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Author Topic: Anonymity and Wired's article about FBI Bitcoin memo  (Read 4092 times)
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Mike Caldwell
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June 01, 2012, 04:55:44 PM
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The recent Wired article about the FBI Bitcoin bulletin quotes the following tips from the FBI to "help" you keep your bitcoin transactions anonymous.  I had some analysis to share.

Article URL: http://www.wired.com/threatlevel/2012/05/fbi-fears-bitcoin/

Excerpt from article (points numbered by me):
Quote
But the FBI helpfully lists several ways that Bitcoin users can protect their anonymity.
 •1 Create and use a new Bitcoin address for each incoming payment.
 •2 Route all Bitcoin traffic through an anonymizer.
 •3 Combine the balance of old Bitcoin addresses into a new address to make new payments.
 •4 Use a specialized money laundering service.
 •5 Use a third-party eWallet service to consolidate addresses. Some third-party services offer the option of creating an eWallet that allows users to consolidate many Bitcoin addresses and store and easily access their Bitcoins from any device.
 •6 Individuals can create Bitcoin clients to seamlessly increase anonymity (such as allowing users to choose which Bitcoin addresses to make payments from), making it easier for non-technically savvy users to anonymize their Bitcoin transactions.

Item number 1, we didn't need FBI's help for, given that this advice is pretty much built-in behavior for the client.

Items number 2 and 4 are the same.  But does any such anonymizer exist and is it trustworthy and credible?  There exist such services, I don't believe in them, I would never send my money there.  An anonymizer must be anonymous to properly do its job, which also puts you in a position of them ripping off your coins.  The ultimate anonymizer hasn't been implemented yet, it's just a matter of time before someone puts together a zero-trust client/server anonymizer app though, that allows a "server" party to orchestrate a single coordinated bitcoin transaction to simultaneously commingle and disburse funds on behalf of numerous "clients" in equal chunks.  In such a scenario, the server knows only the inbound txids and the payout addresses, and the client app must digitally sign off on transaction proposals produced by the server without ever letting the server get control of the funds.  The day this comes to be, Bitcoin will be a whole new animal.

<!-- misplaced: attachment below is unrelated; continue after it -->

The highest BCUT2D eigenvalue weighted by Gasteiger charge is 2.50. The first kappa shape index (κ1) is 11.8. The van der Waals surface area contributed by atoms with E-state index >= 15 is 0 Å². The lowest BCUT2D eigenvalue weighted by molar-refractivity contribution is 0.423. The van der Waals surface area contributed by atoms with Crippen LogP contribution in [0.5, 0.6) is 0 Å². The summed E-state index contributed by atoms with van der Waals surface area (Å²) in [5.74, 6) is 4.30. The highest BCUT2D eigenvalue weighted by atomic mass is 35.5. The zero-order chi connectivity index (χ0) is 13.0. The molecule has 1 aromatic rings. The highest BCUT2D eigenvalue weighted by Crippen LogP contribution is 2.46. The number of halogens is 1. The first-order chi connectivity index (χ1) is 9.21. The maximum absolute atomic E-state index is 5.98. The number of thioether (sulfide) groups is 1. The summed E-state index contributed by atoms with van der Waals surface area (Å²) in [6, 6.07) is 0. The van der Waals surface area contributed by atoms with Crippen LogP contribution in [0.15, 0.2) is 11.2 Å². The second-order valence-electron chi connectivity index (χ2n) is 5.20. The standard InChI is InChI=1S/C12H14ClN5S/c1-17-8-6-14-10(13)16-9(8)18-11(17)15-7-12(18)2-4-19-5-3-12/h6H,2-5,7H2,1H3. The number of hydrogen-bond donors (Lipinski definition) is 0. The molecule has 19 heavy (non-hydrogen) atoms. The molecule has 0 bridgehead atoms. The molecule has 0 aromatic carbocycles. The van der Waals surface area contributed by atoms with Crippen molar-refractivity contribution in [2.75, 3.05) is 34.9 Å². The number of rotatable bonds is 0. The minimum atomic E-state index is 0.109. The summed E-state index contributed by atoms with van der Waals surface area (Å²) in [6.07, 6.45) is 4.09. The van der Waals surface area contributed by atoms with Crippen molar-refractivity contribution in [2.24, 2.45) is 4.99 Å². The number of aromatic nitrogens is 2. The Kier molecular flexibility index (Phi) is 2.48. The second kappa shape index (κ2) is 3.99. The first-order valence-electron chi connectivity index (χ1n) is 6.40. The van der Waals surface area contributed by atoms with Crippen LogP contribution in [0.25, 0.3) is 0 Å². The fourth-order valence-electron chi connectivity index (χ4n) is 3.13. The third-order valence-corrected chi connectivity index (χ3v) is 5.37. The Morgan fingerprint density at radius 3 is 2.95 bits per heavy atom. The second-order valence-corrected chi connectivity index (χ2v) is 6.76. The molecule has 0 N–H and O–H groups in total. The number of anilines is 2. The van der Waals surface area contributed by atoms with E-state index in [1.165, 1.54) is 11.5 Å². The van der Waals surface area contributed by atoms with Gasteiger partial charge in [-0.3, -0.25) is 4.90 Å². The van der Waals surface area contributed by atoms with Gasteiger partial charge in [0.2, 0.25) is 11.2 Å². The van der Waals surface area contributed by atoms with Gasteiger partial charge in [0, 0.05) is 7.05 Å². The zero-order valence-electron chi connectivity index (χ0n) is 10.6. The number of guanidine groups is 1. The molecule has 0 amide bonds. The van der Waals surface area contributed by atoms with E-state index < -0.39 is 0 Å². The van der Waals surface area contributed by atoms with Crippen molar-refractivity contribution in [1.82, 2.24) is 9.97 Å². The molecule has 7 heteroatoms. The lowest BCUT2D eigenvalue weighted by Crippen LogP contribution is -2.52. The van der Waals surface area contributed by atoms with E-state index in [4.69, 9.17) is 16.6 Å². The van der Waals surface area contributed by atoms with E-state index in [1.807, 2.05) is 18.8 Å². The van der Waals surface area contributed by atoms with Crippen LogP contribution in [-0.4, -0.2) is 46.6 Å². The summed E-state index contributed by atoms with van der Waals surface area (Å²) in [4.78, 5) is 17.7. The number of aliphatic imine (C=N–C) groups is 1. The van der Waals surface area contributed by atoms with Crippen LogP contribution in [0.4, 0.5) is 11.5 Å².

Item number 3 has no anonymity benefit, and actually decreases anonymity.  Combining the balance of old Bitcoin addresses into a new address makes public the fact that all of those addresses are related, and depending on how it's done, publishes incontrovertible proof that those addresses in fact belong to the same person.

Item number 5, sure, yes and no.  Not really practical advice.  The third party wallet service will probably be the first to rat you out.  It's a good way to launder 5 hot bucks, but not an ongoing illegal income stream.

Item number 6, sure.  Anonymity is difficult when you can't choose which coins you're sending from.

The following advice would be essential, I think, in any useful guide to keeping bitcoin activity anonymous.

1. Developers of bitcoin clients!  Make it a default to never send anything smaller than a bitcent (or another configurable increment) back to oneself as change, except when the user is explicitly sending transactions with sub-bitcent amounts.  Change and transaction outputs should always have a similar number of digits of precision.  Where sub-bitcents are at issue, client should abandon the fractional amount in the form of an extra voluntary transaction fee.  Having coins with change smaller than 0.01 makes it super easy to follow in the block chain and distinguish change from a payment.  Sometimes, it is very easy to tell from the blockchain which is your change and which is your payment.  If you have a txid worth 56.44261239 and you spend some of it, one output is 10.37 and the other is 46.07261239, guess which one is obviously the change?  Now, compare to 10.37 and 46.07 with a 0.00261239 transaction fee.  See?  Big difference when combing through the block chain.  (And for FBI: add to your next memo that when investigating transactions in the block chain up until whatever point the developers add this option, the presence of sub-bitcent outputs allows you to correlate the change address with the original payer Smiley Our developers might be slow at this, so it will be a useful investigation tool for a long time to come!)